He contemplated a run for the presidency in 1964, for the sole purpose of stopping Barry Goldwater. “I will do everything within my power to keep him from becoming the party’s presidential nominee.” He pushed for the party platform to pursue civil rights legislation, and was endorsed by former President Dwight Eisenhower. Ultimately, Romney decided against running, Goldwater secured the nomination and lost to LBJ.

Romney’s charisma and political acumen made him a front-runner for the Republican presidential nomination in 1968. He was the first presidential candidate to release his federal tax returns going back twelve years, which has been the standard ever since (his son notwithstanding). About releasing so many years he said, “One year could be a fluke, perhaps done for show, and what mattered in personal finance was how a man conducted himself over the long haul.”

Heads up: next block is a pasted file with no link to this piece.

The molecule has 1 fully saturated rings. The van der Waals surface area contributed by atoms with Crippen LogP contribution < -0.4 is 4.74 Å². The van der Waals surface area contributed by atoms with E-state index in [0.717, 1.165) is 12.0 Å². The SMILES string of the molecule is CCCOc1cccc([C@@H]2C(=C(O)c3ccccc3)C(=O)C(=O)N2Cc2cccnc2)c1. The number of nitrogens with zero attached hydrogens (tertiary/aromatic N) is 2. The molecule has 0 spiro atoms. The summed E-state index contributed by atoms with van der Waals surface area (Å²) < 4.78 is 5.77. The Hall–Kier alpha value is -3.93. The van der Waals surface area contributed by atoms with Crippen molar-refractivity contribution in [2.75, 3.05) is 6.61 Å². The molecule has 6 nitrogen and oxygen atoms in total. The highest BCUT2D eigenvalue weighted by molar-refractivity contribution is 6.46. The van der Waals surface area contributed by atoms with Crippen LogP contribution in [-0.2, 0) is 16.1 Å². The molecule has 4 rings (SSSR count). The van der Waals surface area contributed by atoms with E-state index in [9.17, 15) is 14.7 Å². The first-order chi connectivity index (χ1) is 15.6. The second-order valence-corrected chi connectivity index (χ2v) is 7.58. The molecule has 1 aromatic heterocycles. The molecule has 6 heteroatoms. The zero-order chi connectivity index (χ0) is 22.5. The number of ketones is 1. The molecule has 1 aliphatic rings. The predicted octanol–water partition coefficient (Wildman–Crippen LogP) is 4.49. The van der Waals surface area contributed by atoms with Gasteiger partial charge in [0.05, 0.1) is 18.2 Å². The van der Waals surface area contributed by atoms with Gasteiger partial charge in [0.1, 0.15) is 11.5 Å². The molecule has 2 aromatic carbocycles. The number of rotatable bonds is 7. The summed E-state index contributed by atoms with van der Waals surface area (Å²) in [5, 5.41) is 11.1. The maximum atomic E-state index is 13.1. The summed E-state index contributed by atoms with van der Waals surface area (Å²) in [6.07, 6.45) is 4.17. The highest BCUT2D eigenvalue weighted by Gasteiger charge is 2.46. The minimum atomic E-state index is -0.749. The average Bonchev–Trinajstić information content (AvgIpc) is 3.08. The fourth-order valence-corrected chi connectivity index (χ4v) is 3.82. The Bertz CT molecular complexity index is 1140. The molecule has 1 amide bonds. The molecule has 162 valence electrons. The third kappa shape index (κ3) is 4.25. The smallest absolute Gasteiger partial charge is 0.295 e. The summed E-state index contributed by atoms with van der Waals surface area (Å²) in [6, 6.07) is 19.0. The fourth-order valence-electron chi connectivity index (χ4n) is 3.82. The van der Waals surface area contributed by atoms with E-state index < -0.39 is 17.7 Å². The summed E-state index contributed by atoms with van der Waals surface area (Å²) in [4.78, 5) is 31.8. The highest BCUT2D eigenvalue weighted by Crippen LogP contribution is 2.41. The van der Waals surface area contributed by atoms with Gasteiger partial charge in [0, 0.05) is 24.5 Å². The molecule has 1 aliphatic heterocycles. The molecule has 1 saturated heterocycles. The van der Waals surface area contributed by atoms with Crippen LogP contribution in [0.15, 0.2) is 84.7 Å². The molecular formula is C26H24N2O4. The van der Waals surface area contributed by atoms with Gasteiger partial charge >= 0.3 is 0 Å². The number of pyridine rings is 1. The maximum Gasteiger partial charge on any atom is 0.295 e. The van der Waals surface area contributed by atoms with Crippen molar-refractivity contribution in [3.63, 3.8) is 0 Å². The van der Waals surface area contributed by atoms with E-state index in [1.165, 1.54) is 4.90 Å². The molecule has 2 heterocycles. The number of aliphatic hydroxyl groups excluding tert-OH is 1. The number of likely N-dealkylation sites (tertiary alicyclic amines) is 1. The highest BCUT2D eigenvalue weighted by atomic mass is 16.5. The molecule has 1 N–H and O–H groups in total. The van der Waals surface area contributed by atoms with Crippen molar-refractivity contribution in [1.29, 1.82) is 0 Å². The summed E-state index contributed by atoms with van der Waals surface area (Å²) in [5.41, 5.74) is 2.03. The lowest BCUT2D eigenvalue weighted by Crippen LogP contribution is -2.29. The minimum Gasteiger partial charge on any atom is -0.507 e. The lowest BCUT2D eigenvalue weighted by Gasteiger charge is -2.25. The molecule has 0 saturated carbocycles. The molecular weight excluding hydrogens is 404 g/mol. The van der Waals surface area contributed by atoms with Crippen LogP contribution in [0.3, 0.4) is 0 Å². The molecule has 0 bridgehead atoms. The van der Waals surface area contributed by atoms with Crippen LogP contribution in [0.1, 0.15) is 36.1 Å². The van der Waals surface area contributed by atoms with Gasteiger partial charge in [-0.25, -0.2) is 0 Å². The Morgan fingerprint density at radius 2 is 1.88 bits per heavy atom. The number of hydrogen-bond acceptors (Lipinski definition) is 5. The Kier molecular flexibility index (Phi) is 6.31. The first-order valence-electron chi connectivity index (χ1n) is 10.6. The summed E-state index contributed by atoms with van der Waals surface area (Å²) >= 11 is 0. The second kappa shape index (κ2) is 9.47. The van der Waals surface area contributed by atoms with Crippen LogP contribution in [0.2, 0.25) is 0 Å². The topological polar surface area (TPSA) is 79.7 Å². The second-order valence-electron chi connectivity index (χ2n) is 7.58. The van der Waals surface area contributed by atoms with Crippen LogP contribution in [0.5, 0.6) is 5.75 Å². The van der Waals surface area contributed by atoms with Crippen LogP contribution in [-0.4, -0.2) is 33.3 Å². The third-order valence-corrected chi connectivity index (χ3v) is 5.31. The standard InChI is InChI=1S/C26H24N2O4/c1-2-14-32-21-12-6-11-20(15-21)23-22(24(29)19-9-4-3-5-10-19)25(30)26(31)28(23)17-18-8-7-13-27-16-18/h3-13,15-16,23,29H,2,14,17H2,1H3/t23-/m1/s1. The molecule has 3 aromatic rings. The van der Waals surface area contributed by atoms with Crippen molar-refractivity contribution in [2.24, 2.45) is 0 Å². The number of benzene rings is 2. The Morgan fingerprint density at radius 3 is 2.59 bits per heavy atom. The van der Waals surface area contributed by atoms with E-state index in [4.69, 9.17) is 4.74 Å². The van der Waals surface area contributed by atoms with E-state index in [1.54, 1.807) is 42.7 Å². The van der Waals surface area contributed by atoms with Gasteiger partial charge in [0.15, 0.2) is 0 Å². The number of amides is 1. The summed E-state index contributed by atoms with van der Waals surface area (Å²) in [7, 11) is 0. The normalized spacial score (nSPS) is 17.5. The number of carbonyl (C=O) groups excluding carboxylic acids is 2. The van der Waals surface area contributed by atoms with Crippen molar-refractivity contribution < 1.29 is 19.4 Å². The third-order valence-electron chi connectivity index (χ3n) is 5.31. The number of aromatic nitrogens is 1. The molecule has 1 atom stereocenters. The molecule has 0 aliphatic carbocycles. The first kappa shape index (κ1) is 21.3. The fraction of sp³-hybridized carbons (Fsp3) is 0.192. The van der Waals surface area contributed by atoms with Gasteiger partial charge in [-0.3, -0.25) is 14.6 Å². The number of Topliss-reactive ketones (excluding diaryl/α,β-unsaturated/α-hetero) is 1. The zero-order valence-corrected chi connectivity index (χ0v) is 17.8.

But the road to Washington was rocky. Questions were raised about him being a “natural-born citizen” and unlike opponent Richard Nixon, Romney took a firm stance against the Vietnam War and said his prior support was due to “brainwashing” from military officials. He clarified, “I no longer believe that it was necessary for us to get involved in South Vietnam to stop Communist aggression in Southeast Asia.” But the b-word stuck.

This gaffe caused him to drop out of the race, earning delegates only in Michigan and Utah, but he was awarded a consolation prize: Nixon appointed Romney to Secretary of Housing and Urban Development (HUD). This seemingly low-key position would lead to perpetual struggles, with Romney proposing desegregation measures and the increase of low-income housing (called Operation Breakthrough), ideas that left a bitter taste in Nixon’s mouth.